5 ways to decorate the home with pink

Inspiration on how to use multiple tones of pink in the home, starting from small touches like cushions to painting an entire room pink.

From a sweet peony blush to fierce and fabulous fuchsia, pink is a timeless colour that works well in most spaces. Add a dash of pink to the home for an instant update and burst of colour. Here are 5 quick tips to help you get started!

1. Find the right shade

Different shades of pink evoking different moods in living spaces
Domino, The Pink Clutch Blog, DecoRedo

Different shades of pink do a great job of evoking different moods: from vibrant tropical holiday to a tranquil refuge at home, it all depends on the exact tone of pink you select. (For more on this, check out our colour guide to pink.) For a more understated feel, blush pink and mauve will do the trick, standing in for neutrals admirably, especially against the warmth of natural wood and taupe shades or even the stronger tones of navy blue and forest green. But if it’s a bolder, stronger look you’re after, then there’s almost no end to delicious, bright tones of pink to choose from, such as fuchsias, peachy corals and hot pink. These shades would make a wonderful accent wall or feature piece within a room, and also play well with colours such as green and blue.

2. Consider colour pairings

grey and pink cosy bedroom, pastel pink and mint bathroom
Viva Bel E Memhor, Surface Mag

Light and airy, pastel pink works well to create a calm yet trendy space. A crowd favourite, pair pink and grey for a chic and elegant setting that’s also soothing. Or go the trendy route by matching baby pink with mint green for serious style points. Add accessories with metallic finishes for depth (they help bounce light around) and a touch of luxe.

pink and white minimalist living room, pink sofa in a green living room
The Socialite Family, Nathan Jac
A patterned pink sofa in a maximalist living room

Pink also works great as a contrasting colour, bringing energy and playfulness to dark or light pairings. So try working with colours that aren’t necessarily just white or grey – especially in a space with darker elements, or printed decor, pink can really hold its own as a punch of colour and contrast.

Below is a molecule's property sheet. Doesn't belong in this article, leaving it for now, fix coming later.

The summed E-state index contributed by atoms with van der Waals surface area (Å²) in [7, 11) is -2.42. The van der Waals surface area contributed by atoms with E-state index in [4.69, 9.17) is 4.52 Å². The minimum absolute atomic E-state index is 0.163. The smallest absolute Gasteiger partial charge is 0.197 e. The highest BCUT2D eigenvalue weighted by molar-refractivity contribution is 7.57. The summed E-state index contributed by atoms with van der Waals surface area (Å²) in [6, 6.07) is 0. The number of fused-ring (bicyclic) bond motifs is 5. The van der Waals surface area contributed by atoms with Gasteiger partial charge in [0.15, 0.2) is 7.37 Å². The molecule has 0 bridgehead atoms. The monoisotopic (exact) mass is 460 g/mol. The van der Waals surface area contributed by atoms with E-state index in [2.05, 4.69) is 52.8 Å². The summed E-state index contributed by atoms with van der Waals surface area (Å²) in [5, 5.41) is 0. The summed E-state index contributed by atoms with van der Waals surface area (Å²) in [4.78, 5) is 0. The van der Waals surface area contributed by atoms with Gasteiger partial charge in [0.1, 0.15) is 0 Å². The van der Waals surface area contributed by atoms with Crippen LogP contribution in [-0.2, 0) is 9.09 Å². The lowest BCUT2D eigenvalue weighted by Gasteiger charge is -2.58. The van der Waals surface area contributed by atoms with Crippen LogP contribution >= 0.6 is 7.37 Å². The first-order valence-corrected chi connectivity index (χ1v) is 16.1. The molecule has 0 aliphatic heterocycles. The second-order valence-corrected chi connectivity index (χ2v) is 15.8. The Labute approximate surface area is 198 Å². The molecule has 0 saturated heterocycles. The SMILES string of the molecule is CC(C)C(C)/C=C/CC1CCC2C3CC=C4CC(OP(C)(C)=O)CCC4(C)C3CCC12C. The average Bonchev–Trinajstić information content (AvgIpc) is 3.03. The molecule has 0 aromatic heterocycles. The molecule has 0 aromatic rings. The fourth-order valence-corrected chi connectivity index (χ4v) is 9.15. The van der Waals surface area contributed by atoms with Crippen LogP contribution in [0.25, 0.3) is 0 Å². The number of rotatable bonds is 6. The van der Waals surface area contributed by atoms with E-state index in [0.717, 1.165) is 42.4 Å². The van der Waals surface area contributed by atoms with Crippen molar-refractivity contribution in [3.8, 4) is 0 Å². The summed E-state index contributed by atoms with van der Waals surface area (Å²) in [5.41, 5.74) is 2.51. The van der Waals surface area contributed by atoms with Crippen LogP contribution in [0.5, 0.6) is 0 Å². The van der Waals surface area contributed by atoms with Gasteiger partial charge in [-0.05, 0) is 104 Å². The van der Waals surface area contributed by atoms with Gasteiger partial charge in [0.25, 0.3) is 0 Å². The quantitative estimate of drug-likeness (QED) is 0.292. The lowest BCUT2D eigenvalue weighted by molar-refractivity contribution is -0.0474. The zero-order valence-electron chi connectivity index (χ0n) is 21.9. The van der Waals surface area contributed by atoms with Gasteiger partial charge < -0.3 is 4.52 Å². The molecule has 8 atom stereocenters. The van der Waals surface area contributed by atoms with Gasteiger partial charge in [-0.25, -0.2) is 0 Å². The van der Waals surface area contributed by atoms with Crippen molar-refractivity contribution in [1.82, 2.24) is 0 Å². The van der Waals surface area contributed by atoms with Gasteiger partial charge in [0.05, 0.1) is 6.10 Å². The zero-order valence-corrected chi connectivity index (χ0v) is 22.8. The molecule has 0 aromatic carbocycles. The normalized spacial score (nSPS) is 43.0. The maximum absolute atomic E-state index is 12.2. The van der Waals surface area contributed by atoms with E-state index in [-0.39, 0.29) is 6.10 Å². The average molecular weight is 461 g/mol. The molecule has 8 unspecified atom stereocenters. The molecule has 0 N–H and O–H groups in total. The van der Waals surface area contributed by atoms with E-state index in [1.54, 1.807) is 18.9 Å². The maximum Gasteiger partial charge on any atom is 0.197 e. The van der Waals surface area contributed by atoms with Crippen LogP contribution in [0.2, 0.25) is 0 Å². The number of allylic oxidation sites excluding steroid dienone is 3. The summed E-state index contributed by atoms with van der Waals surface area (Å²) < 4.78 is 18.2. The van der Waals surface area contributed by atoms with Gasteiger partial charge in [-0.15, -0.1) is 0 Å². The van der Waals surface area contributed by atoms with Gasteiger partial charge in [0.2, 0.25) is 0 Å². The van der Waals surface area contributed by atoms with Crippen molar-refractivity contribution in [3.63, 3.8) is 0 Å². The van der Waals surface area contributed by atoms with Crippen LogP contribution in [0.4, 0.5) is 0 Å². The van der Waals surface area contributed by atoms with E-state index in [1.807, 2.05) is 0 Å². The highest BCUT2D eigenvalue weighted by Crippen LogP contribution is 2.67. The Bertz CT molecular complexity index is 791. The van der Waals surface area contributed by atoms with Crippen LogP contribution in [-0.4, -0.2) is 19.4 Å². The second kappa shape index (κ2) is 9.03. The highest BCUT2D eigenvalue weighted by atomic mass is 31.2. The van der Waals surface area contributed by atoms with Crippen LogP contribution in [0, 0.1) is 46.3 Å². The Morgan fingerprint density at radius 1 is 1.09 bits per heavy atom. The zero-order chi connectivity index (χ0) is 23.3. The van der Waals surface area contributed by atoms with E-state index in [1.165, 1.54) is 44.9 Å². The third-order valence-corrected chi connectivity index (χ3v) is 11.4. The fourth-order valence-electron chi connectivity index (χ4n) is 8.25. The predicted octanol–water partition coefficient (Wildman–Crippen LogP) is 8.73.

3. Start small

Pops of hot pink as dining room cushions, ombre pink accent wall with shelves
Architectural Digest, Domino

Because it can be such a distinctive, strong colour, if you’d like to incorporate pink into your home but fear that it will be overwhelming – utilise it in smaller doses. When using pink cushions, rugs, or decor such as prints and vases, you can easily move things around and keep your home looking fresh.

Bright pink stool cushion in an elegant living room, a Moroccan inspired pink rug in a bohemian living room
White Glam, Houzz

Here, the pink stool adds a hefty dose of fun to the space, brightening up the white sofa, and the dark tones of its black frame. Pink rugs are also a great option, pulling a room together with great panache while not being too much.

4. Conversely, go big

Pastel pink walls in a Scandi boho living room, dark pink walls in a modern dining room
Enter My Attic, Digs Digs

If you’ve always been a fan of pink – or we’ve sold you on the idea – go big! Pink sofas or chairs can be surprisingly versatile centrepieces to build on, and can completely impact the mood of your room. You could also choose to paint the walls pink instead, casting a soft, flattering light on the room, and then using furniture to ground the space. Both dark and light sofas would work here, with the latter anchoring the room, while the former would exude a dreamier touch.

5. Experiment, experiment, experiment

pastel pink cabinet in a modern bathroom, a pink rocking chair in a bohemian home office
BB Frösch, A Beautiful Mess

Of course, there’s really no right or wrong here – it’s your house, and it’s your design rules! Play around, and find what works for you. But if we could make a final recommendation, we’d suggest that if you’re new to pink or to using colour, there are a few spaces in your home that would make ideal testing grounds.

Pink and green kids bedroom with a white wooden bed
Rio bed

If you’ve a home office, that would be a great place to start, or put some energy into prettying up the guest room (no one ever needs to know it was an experiment).

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